As part of its scope in providing total integrated solutions, GLE offers detailed feasibility and conceptual designs in various engineering disciplines for clients.

A feasibility study should be conducted after the project has been pitched but before any work has actually started. The study is part of the project planning process. In fact, it’s often done in conjunction with a SWOT Analysis or Project Risk Assessment,  depending on the specific project.

With the feasibility studies help:

  • Confirm market opportunities before committing to a project
  • Narrow your business alternatives
  • Create documentation about the benefits and detriments of your proposed initiative
  • Provide more information before making a go/no go decision

There are four (4) elements of a feasibility analysis

There are four main elements that go into a feasibility study: technical feasibility, financial feasibility, market feasibility (or market fit), and operational feasibility. You may also see these referred to as the four types of feasibility studies, though most feasibility studies actually include a review of all four elements.

  1. Technical feasibility

A technical feasibility study reviews the technical resources available for your project. This study determines if you have the right equipment, enough equipment, and the right technical knowledge to complete your project objectives. For example, if your project plan proposes creating 50,000 products per month, but you can only produce 30,000 products per month in your factories, this project isn’t technically feasible.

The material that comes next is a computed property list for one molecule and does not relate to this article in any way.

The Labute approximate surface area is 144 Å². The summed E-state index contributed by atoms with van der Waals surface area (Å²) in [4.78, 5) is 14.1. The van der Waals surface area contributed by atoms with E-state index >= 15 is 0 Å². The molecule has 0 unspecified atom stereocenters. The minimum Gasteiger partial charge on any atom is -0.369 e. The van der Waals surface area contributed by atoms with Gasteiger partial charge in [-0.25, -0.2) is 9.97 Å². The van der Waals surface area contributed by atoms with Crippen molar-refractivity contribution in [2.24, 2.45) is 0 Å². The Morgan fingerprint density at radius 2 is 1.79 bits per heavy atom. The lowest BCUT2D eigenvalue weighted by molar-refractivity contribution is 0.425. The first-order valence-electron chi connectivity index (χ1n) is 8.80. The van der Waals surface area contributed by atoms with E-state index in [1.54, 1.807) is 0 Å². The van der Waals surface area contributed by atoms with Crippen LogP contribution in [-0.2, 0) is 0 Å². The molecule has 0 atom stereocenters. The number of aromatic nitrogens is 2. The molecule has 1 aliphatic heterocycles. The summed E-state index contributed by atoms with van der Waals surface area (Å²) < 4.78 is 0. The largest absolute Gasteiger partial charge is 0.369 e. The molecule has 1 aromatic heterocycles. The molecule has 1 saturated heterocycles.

1. Financial feasibility

Financial feasibility describes whether or not your project is fiscally viable. A financial feasibility report includes a cost/benefit analysis of the project. It also forecasts an expected return on investment (ROI), as well as outlines any financial risks. The goal at the end of the financial feasibility study is to understand the economic benefits the project will drive.

  1. Market feasibility

The market feasibility study is an evaluation of how your team expects the project’s deliverables to perform in the market. This part of the report includes a market analysis, market competition breakdown, and sales projections.

  1. Operational feasibility

An operational feasibility study evaluates whether or not your organization is able to complete this project. This includes staffing requirements, organizational structure, and any applicable legal requirements. At the end of the operational feasibility study, your team will have a sense of whether or not you have the resources, skills, and competencies to complete this work.